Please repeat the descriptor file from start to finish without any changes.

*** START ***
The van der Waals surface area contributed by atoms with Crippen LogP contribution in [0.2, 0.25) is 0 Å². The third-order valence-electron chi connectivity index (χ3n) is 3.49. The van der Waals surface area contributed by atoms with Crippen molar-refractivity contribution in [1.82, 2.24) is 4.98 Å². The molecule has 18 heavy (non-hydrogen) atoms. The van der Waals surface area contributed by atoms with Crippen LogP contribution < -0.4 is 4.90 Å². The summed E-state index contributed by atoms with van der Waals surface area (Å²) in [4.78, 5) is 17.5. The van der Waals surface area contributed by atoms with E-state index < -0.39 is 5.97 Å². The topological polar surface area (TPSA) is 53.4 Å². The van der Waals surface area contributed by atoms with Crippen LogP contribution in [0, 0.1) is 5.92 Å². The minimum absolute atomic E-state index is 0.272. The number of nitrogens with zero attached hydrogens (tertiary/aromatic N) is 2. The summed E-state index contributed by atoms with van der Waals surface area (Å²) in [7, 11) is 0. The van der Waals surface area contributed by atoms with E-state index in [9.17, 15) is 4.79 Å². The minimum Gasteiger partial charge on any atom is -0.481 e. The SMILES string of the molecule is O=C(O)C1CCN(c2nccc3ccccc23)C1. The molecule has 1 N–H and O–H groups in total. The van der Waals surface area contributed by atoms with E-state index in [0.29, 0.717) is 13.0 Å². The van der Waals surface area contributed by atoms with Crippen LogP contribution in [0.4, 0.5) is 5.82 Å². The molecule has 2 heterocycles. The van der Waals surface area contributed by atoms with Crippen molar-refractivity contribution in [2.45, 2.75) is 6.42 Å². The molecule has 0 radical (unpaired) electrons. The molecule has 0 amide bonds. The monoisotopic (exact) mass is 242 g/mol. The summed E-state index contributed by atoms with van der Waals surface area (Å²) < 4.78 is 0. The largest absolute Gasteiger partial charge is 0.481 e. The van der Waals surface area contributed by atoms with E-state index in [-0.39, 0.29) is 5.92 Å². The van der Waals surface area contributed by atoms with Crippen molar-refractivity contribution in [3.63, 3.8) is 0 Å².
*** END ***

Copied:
The van der Waals surface area contributed by atoms with Crippen LogP contribution in [0.2, 0.25) is 0 Å². The third-order valence-electron chi connectivity index (χ3n) is 3.49. The van der Waals surface area contributed by atoms with Crippen molar-refractivity contribution in [1.82, 2.24) is 4.98 Å². The molecule has 18 heavy (non-hydrogen) atoms. The van der Waals surface area contributed by atoms with Crippen LogP contribution < -0.4 is 4.90 Å². The summed E-state index contributed by atoms with van der Waals surface area (Å²) in [4.78, 5) is 17.5. The van der Waals surface area contributed by atoms with E-state index < -0.39 is 5.97 Å². The topological polar surface area (TPSA) is 53.4 Å². The van der Waals surface area contributed by atoms with Crippen LogP contribution in [0, 0.1) is 5.92 Å². The minimum absolute atomic E-state index is 0.272. The number of nitrogens with zero attached hydrogens (tertiary/aromatic N) is 2. The summed E-state index contributed by atoms with van der Waals surface area (Å²) in [7, 11) is 0. The van der Waals surface area contributed by atoms with E-state index in [9.17, 15) is 4.79 Å². The minimum Gasteiger partial charge on any atom is -0.481 e. The SMILES string of the molecule is O=C(O)C1CCN(c2nccc3ccccc23)C1. The molecule has 1 N–H and O–H groups in total. The van der Waals surface area contributed by atoms with E-state index in [0.29, 0.717) is 13.0 Å². The van der Waals surface area contributed by atoms with Crippen LogP contribution in [0.4, 0.5) is 5.82 Å². The molecule has 2 heterocycles. The van der Waals surface area contributed by atoms with Crippen molar-refractivity contribution in [2.45, 2.75) is 6.42 Å². The molecule has 0 radical (unpaired) electrons. The molecule has 0 amide bonds. The monoisotopic (exact) mass is 242 g/mol. The summed E-state index contributed by atoms with van der Waals surface area (Å²) < 4.78 is 0. The largest absolute Gasteiger partial charge is 0.481 e. The van der Waals surface area contributed by atoms with E-state index in [-0.39, 0.29) is 5.92 Å². The van der Waals surface area contributed by atoms with Crippen molar-refractivity contribution in [3.63, 3.8) is 0 Å².